The Grenfell Fire

This weekend, the New York Times published an online piece explaining the spread of the Grenfell Tower fire in London. The story uses small animated graphics and videos to show the origin and progression of the fire from an exploding refrigerator on the fourth floor to its trapping of residents on the 23rd and final floor.

Where it began
Where it began

 

Credit for the piece goes to Troy Griggs, Mika Gröndahl, Josh Keller, Jamine C. Lee, Anjali Singhvi, Megan Specia, Derek Watkins, and Jeremy White.

Election Night Maps

My apologies for the radio silence, everybody. The day job has been super busy the last several weeks. I am hoping to return to the regular schedule next week. In the meantime, enjoy this from xkcd.

It looks like Texas, but when Houston falls into the sea
It looks like Texas, but when Houston falls into the sea

Credit for the piece goes to Randall Munroe.

The Insurance Exchanges

There is a lot to unpack about last Thursday and Sunday. But before we dive into that, a little story from the New York Times that caught my eye from Friday.

Where there are no real options
Where there are no real options

The map shows the counties in the United States where there is one health insurer and no health insurer. Further on in the piece a small multiple gallery shows that progression from 2014 and highlights how the drastic changes are seen only in 2017 and 2018.

The problem is often not that people cannot buy insurance if no insurers are in the marketplace. The marketplace is for federally-subsidised coverage and insureres appear to be moving to offering policies outside the marketplace for non-subsidised customers.

The White House claims Obamacare is in a death spiral. It is not. But after seven years it could use a little maintenance.

Credit for the piece goes to Haeyoun Park and Audrey Carlsen.

Where the Polling Stands

Tomorrow is the big day: the general election in the United Kingdom. If, like me, you have been following the news over the last several weeks, you know it has been punctuated by…gaffes. And what was initially considered a certainty for Prime Minister Theresa May is, well, not so much.

This graph of polling data compiled by the BBC instead shows how the Conservatives have fallen to the gains of Labour. And what was once a certainty could now be a nail-biter.

With a whole bunch of also rans—not true in the SNP's case
With a whole bunch of also rans—not true in the SNP’s case

By the time I start writing tomorrow, the vote will be under way although the results will not start coming in until tomorrow evening. One has to wonder if that upward Labour trend will continue. Or even just amount to anything.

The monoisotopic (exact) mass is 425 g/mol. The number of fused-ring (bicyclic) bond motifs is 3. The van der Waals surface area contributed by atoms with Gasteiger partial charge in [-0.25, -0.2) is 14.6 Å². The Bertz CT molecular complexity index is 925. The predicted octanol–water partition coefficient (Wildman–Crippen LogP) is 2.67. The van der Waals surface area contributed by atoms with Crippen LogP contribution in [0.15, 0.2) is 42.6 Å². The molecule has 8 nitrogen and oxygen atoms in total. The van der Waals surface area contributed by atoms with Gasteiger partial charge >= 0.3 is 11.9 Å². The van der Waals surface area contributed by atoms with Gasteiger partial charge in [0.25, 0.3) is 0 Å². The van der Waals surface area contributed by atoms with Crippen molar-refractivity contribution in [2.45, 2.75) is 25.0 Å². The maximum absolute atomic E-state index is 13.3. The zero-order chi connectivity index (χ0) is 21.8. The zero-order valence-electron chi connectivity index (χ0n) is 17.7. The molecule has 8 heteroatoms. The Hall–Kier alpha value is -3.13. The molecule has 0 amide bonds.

Credit for the piece goes to the BBC graphics department.

Rising Rate of US Drug Deaths

While today’s post is not an uplifting story, I did find it remarkable in its presentation. Nothing too fancy or revolutionary to be certain, but remarkable nonetheless. What was it? This morning when I picked up the Times there was a chart in black and red, above the fold, below the cover photo.

The story is about the rising number of deaths in the United States attributed to drugs. And, no, the line chart is not groundbreaking—though I do love the way the designers cut into the space to efficiently set copy and annotations. But as an above-the-fold graphic this morning, it did the trick.

Again, I like the layout of the piece
Again, I like the layout of the piece

Credit for the piece goes to Josh Katz.

Where Trump Has Travelled

Okay, not entirely. But Bloomberg put together a solid series of graphics tracking not the travels of Donald Trump, but his private aircraft. But that information can serve as a rough proxy for Trump’s travels. But the data is not complete—Russia is missing from the map though he has visited the country for business.

Where Trump's private aircraft flew
Where Trump’s private aircraft flew

Credit for the piece goes to Vernon Silver, Michael Keller, and Dave Merrill.

The United States of Misspelled Werds

The National Spelling Bee was this week and Google produced a map of the words each state seeks the most help spelling goodly.

Naturally, there was a misspelling in their own graphic—unfortunately I do not have an image of that, but trust me they misspelled ninety as nintey in Maryland.

Wisconsin, you need help.